The brief overview just presented of relations between the Catholic Church and the Russian Orthodox Church does not desire to close with a statement, but rather, desires to open itself up to those testimonies that the Catholic Church and the Russian Orthodox Church are called to give today to Europe and the World.

The recent Address delivered by Pope John Paul II on 12 January 2004 to the Diplomatic Corps accredited to the Holy See offers some ideas that could serve as a point for common reflection and an eventual and more meaningful cooperation with the Patriarchate of Moscow. Obviously, it is not collaboration dictated by any sort of pragmatism; rather, it is that ecumenical commitment which aims at overcoming divisions and permits the respective faithful to live and experience the numerous bonds of communion by which they are already united between themselves.

Only by this reality will a living witness be able to spring up in a position to extend itself at every level of ecclesial life; a witness that will more convincingly spread those Christian values on which Europe's identity is founded.

The common commitment

It is precisely our Continent which is above all in need of a renewal and a common commitment by the Catholic and Orthodox Churches. The Christian identity of Europe and the values that have formed it through the centuries are today having a difficult time finding a place in the area of the important European structures and social life of certain Countries.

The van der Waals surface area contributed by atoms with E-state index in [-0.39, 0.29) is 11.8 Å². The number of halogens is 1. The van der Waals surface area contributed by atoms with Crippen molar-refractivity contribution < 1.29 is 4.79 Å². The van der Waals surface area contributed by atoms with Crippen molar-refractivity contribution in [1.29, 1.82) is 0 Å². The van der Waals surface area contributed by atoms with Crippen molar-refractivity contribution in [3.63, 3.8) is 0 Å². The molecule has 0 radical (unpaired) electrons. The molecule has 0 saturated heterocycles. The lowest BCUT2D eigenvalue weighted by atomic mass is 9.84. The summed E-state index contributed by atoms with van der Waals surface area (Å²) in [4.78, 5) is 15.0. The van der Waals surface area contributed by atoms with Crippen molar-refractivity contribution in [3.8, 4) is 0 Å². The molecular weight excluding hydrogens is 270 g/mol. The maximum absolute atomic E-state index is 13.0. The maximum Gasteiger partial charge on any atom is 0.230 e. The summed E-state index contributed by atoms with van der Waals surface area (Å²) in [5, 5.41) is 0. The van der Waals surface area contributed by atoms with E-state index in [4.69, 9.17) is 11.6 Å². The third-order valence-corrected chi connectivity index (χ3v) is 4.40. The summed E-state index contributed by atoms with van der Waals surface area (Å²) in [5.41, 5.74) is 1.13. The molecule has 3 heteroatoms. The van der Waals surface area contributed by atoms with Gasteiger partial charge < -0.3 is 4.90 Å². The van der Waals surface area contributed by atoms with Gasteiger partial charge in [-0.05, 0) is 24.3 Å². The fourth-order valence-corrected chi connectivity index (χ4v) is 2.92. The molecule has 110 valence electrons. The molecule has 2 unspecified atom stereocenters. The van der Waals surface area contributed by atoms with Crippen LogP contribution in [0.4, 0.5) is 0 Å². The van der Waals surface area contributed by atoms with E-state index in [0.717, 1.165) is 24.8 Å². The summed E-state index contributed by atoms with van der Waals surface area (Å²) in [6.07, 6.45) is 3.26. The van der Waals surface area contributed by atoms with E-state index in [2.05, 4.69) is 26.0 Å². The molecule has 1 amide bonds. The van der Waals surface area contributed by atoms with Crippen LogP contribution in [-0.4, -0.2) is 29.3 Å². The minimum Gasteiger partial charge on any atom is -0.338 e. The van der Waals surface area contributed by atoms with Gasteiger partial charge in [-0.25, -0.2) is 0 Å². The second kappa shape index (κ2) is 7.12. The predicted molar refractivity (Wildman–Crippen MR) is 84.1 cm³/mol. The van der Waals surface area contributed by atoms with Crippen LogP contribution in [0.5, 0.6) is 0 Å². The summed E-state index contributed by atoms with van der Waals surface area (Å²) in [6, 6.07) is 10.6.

Although, as the Holy Father affirmed in the aforementioned Address, "Everyone may agree to respect the religious sentiment of individuals, but the same cannot be said of the 'religious factor', that is, the social dimension of religions; here the engagements made in the context of what was formerly known as the 'Conference on Security and Cooperation in Europe' have been forgotten" (Address to the Diplomatic Corps Accredited to the Holy See, 12 January 2004; L'Osservatore Romano English edition [ORE], 21 January 2004, p. 3).

Such a tendency, which wishes to ignore "what Christianity has contributed to the culture and institutions of the Continent: the dignity of the human being, freedom, the sense of the universal, schools and universities, social services", addresses in a particular way the Churches regarding their presence and role in affirming Gospel values in today's Europe.

This commitment becomes more urgent in the face of the tendency towards laicism that wishes to reduce the presence of religion to the private sector and to propose life models that are inconsistent with a religious view on life.